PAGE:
SEOUL (Reuters) - South Korea’s two main presidential contenders clashed on Tuesday in a debate over security policy as North Korea readied a rocket launch that is timed to coincide with the South’s December 19 election.
Both conservative Park Geun-hye, the daughter of South Korean dictator Park Chung-hee, and leftist Moon Jae-in have pledged to engage with North Korea, although Moon has offered unconditional talks with the reclusive and impoverished state in a bid to improve relations between the two Koreas.
“I will reopen the door to peace,” Moon said in the televised debate, adding he would restart all commercial projects and exchanges with the North that had been halted under incumbent President Lee Myung-bak.
Park called on North Korea to stop its planned rocket launch, saying it would deepen the impoverished state’s isolation.
“We must have strong deterrent at times of provocation by the North while trying to devise a relationship based on trust, which will bring real peace. Unconditional aid is fake peace.”
Most polls show that Park has a small lead over Moon, but that remains within the margin of error, indicating a tight race, although Park appears to be more trusted when it comes to dealing with the North which remains technically at war with the South after an armistice ended the 1950-53 Korean War.
A poll by the conservative Asan Institute conducted after North Korea announced it would carry out a satellite launch in December showed that 44.8 percent trusted Park to deal with inter-Korean relations versus 40.6 percent for Moon.
Tensions between the two Koreas have risen sharply under incumbent President Lee, whose single term ends in February and who cut off aid to the North.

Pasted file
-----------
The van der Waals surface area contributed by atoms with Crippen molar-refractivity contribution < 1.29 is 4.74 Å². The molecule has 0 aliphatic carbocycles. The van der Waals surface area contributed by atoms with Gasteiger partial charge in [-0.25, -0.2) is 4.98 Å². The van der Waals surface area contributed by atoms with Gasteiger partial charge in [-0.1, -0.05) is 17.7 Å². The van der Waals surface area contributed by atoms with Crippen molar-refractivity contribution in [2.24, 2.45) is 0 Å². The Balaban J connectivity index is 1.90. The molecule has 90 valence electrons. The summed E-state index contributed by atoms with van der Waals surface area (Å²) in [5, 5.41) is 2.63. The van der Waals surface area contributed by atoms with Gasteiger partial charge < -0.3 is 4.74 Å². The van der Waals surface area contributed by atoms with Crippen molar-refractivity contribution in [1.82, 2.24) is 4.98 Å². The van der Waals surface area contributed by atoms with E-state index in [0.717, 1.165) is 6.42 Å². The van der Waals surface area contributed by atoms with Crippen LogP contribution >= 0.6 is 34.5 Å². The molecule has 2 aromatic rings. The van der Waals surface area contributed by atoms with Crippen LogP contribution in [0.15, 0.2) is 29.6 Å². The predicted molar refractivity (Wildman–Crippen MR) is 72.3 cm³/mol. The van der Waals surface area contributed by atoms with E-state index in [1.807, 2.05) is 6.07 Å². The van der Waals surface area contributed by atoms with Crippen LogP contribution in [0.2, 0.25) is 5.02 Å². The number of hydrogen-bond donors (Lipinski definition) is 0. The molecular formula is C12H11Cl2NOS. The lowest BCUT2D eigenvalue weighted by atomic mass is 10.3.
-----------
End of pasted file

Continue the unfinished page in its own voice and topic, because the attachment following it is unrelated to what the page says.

South Korea accused the North of sinking one of its warships in 2010 and North Korean forces shelled a South Korean island in the same year, the first time a direct attack on South Korean soil killed civilians since the Korean War.
The North’s planned rocket launch, slated for some time between December 10-22, has been condemned by the South, the United States, Japan and Russia as it is seen as a means of testing a long-range missile that could one day deliver a nuclear warhead.
North Korea is banned from conducting tests relating to its missile and nuclear programmes under United Nations resolutions imposed after it undertook nuclear tests in 2006 and 2009, although Pyongyang insists its rocket programme is peaceful.
The number of South Koreans who support giving unconditional food aid to the North had fallen to 8.2 percent in a poll conducted by broadcaster KBS in August from 14.3 percent in 2010 as tensions between the two states have risen.
Despite the spike in tension and increasingly shrill rhetoric from the North, the South Korean presidential election is being fought mostly over economic issues.
The top concerns of Korean voters are job security, especially for people in their 20s who often end up in temporary jobs, social welfare and more equity in a country where income gaps have risen sharply.
The latest data shows that South Korea’s economy is growing slowly if unspectacularly thanks to the global economic crisis.
Growth slowed to just 1.9 percent on an annual basis in the third quarter of 2012, according to government statistics, from an average of 5.5 percent a year over the past four decades.
Writing by David Chance; Editing by Robert Birsel